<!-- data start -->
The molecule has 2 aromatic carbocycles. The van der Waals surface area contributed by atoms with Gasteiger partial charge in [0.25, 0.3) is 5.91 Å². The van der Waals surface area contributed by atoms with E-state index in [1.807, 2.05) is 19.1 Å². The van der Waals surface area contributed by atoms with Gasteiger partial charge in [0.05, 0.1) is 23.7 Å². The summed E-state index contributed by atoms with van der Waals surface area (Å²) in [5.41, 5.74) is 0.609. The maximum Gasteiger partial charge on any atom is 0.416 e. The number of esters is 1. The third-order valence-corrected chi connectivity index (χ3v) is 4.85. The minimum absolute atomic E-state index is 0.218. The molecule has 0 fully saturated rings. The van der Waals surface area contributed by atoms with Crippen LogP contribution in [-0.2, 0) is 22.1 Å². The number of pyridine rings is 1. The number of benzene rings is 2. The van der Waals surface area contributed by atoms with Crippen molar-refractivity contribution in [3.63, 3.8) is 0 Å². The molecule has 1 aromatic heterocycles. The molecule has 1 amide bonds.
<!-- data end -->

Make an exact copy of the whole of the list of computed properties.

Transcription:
The molecule has 2 aromatic carbocycles. The van der Waals surface area contributed by atoms with Gasteiger partial charge in [0.25, 0.3) is 5.91 Å². The van der Waals surface area contributed by atoms with E-state index in [1.807, 2.05) is 19.1 Å². The van der Waals surface area contributed by atoms with Gasteiger partial charge in [0.05, 0.1) is 23.7 Å². The summed E-state index contributed by atoms with van der Waals surface area (Å²) in [5.41, 5.74) is 0.609. The maximum Gasteiger partial charge on any atom is 0.416 e. The number of esters is 1. The third-order valence-corrected chi connectivity index (χ3v) is 4.85. The minimum absolute atomic E-state index is 0.218. The molecule has 0 fully saturated rings. The van der Waals surface area contributed by atoms with Crippen LogP contribution in [-0.2, 0) is 22.1 Å². The number of pyridine rings is 1. The number of benzene rings is 2. The van der Waals surface area contributed by atoms with Crippen molar-refractivity contribution in [3.63, 3.8) is 0 Å². The molecule has 1 aromatic heterocycles. The molecule has 1 amide bonds.